October 5th -- Cabin in the Woods
Meta-commentary is a dangerous gray area for pop culture. On the one hand, you run the risk of coming off as pretentious and overly insular: in-jokes for uber-fans. On the other hand, you run the risk of over-analyzing a particular concept to the point where you run the risk of the idea losing all signification. A few films pull this off in a fairly satisfactory manner (Wes Craven gets the benefit of two with "New Nightmare" and the first "Scream.") but most fall into one hand or the other. It would have been so easy for Joss Weadon's long-delayed "Cabin in the Woods" to fail: This should have been the horror equivalent of an insufferable smart-ass ironically wearing a Winger shirt. Instead, I found "CITW" to be both smart and scary.
It's hard to know how much of the plot to describe without giving away the many sublime revelations that the film has to offer. The plot involves the usual rogue's gallery of horny youth types retreating to the titular cabin for some good old fashioned fun. From there, Weadon and Goddard explore and explode virtually every horror film trope and cliche of the past fifty or so years. By the time the film is through, astute horror fans will have picked up so many references, nods and parallels to favorite genre flicks that their heads will explode.
As I mentioned earlier, this could easily come off as trite. Lord knows there where moment's during the mile-a-minute finale where I fully expected the train to come crashing off the track. But it never did. Weadon and Goddard have crafted a story that answers every question, flips over every rock. There are no loose ends in the story: by virtue of the outcome, there simply can't be.
The mix of humor and horror worked surprisingly well. There were any number of great performances by the cast, particularly the two lead scientists. There were at least four moments in the film that had me stand out of seat and raise my fist: one bit involving a motorcycle and another involving a merman were particularly fist-raising. More importantly, however, "CITW" asked and answered several questions about a genre that I hold dear to my heart, addressing issues of sexuality, class, station and mortality. There are some ideas in this film that not only made me smile, as a fan, but that broadened my own appreciation of the genre.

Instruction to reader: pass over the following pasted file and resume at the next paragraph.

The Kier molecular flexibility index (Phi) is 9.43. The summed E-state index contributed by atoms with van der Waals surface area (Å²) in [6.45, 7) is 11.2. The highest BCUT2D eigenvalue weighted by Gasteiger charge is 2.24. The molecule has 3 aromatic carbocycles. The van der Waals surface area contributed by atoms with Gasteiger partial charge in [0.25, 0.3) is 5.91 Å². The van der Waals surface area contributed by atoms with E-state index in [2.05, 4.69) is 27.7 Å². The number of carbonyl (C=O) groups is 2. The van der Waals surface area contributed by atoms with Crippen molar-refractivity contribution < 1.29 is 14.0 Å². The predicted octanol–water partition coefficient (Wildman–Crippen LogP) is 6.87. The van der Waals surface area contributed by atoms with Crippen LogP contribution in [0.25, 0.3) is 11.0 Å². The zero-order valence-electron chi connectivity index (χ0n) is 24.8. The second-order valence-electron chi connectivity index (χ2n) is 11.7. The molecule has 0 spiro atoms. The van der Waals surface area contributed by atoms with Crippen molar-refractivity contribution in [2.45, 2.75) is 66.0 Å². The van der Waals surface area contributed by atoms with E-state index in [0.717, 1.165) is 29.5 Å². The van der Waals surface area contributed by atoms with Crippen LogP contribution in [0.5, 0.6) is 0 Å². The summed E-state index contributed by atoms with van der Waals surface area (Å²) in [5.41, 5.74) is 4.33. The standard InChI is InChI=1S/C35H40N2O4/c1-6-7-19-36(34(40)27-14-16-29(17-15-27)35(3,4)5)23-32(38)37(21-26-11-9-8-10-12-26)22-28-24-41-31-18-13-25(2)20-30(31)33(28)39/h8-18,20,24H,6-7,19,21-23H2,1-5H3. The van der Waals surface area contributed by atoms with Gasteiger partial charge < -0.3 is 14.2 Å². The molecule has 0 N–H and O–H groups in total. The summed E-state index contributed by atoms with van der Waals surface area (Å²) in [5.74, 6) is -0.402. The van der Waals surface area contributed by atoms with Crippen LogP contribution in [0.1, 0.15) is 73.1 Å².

Is "Cabin in the Woods" a perfect horror film? Not quite: it's not trying to be. At the end of the day, the film exists as a commentary and discussion on all that's come before. It's more of a thesis film than a true, full-bore piece of terror. In doing so, however, Weadon and Goddard, as writers, and Goddard, as director, have managed to piece together one Frankenstein's monster of a film. Taking all of the best odds and ends from some of the most iconic horror conventions in the history of the medium have enabled them to craft, in effect, a nearly perfect meta-horror film. I was never less than fascinated and occasionally truly inspired: what more can we ask of our movies?